Religious Beliefs In Papua New Guinea

Community members attending mass at a church in Papua New Guinea. Editorial credit: Michal Knitl /
Community members attending mass at a church in Papua New Guinea. Editorial credit: Michal Knitl /

Papua New Guinea (known formally as the Independent State of Papua New Guinea) is located in the southwestern Pacific Ocean just north of the island continent of Australia. The Oceanic nation comprises the eastern half of the much larger island of New Guinea while the western portion is home to Papua and West Papua which are provinces under the jurisdiction of the nation of Indonesia.

With a land area of 178,700 square miles, Papua New Guinea is home to 8,084,999 inhabitants most of whom still live in rural areas working in the agricultural industry as farmers as opposed to moving to urban centers. With its national motto espousing a belief that there can be “unity in diversity,” the population of the island country speaks approximately 850 languages and belongs to hundreds of cultural and ethnic groups. Besides indigenous groups, Papua New Guinea has also become home to a variety of citizens from a variety of other nations including China, Indonesia, and Australia.

Largest Religions in Papua New Guinea

It seems obvious that due to the cultural mix among the residents living in Papua New Guinea the country would be home to a variety of domestic as well as imported religious beliefs and practices.


According to a census taken in 2011, the majority of citizens, almost 96%, cite their religion to be Christianity. Although the majority of local Christians belong to Protestant denominations, some 26% of worshippers are members of the Roman Catholic Church. Among the most popular Protestant Christian denominations in Papua New Guinea include the Evangelical Lutheran Church of Papua New Guinea, Seventh-day Adventists, Pentecostals, the United Church in Papua New Guinea and the Solomon Islands, the Evangelical Alliance, Anglican Church of Papua New Guinea, as well as smaller populations who identify as Baptists, members of the Salvation Army, and various other Christian churches. Interestingly, the census also revealed that many citizens of Papua New Guinea have chosen to mix elements of local indigenous religious practices and traditions with their modern Christian belief system.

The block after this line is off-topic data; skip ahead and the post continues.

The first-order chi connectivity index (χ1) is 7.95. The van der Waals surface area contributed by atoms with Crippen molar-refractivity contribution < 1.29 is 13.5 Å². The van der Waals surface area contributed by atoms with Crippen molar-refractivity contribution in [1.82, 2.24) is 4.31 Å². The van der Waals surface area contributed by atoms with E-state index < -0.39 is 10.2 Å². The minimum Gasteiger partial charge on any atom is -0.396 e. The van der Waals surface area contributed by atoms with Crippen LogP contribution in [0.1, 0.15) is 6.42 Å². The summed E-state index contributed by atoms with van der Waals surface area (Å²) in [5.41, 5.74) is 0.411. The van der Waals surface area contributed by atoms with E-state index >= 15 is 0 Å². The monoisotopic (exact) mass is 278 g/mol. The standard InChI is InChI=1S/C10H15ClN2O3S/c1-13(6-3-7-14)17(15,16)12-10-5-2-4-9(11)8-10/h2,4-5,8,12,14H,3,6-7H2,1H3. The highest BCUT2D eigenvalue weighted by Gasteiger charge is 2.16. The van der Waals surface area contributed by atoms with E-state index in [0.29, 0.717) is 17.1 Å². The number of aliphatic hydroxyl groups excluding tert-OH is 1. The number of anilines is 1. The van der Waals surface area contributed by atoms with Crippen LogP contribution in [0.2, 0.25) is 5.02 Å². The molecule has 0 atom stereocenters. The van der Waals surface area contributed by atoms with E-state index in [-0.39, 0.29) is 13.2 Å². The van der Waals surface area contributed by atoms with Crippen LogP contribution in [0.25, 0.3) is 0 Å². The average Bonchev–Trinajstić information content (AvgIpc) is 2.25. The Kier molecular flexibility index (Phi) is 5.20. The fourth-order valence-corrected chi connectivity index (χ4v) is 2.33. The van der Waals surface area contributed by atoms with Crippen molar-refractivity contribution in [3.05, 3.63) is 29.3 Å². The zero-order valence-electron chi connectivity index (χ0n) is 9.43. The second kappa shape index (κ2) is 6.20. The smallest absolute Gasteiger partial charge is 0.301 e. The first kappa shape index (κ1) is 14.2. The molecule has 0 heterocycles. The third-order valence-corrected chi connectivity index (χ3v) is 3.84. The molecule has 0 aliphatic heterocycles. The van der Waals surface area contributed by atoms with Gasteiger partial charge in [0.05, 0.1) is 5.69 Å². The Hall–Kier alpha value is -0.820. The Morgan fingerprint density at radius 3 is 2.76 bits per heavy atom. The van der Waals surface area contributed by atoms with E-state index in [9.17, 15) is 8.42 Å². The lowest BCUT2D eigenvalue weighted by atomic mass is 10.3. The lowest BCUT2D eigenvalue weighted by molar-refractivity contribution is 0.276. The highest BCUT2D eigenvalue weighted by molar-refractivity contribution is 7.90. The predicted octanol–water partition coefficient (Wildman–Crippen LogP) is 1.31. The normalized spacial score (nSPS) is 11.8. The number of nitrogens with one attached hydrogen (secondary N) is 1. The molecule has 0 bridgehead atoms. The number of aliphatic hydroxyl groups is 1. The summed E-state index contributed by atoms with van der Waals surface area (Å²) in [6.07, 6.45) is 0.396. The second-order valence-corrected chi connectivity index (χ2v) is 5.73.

Besides Christianity, a minority of residents living in Papua New Guinea are of the Muslim faith. The largest portion of the approximately 2,000 total Muslims living in the Oceanic country are Sunnis while a much smaller number are Ahmadi. In terms of missionary activity, according to The Papua New Guinea Council of Churches both Muslim and Confucian missionaries still operate on the island. A small number of locals also espouse to the Bahá'í Faith, a religious belief system which originated in Iran and other parts of the Middle East before spreading across the world.

Indigenous Religions

Indigenous religions still practiced in Papua New Guinea are most often associated with Animism, or a belief system based on all things, including animals, inanimate objects, plants, and rocks being alive. Animism is known as the world’s oldest religion. Ancestor worship is also practiced by a number of local residents.

One aspect of traditional religion which is still thought to be believed by a significant number of local tribal members in Papua New Guinea is the belief in evil spirits, also known as masalai, who have been held responsible for all sorts of malicious activity including accidents, injuries, misfortunes, and even deaths.


More in Society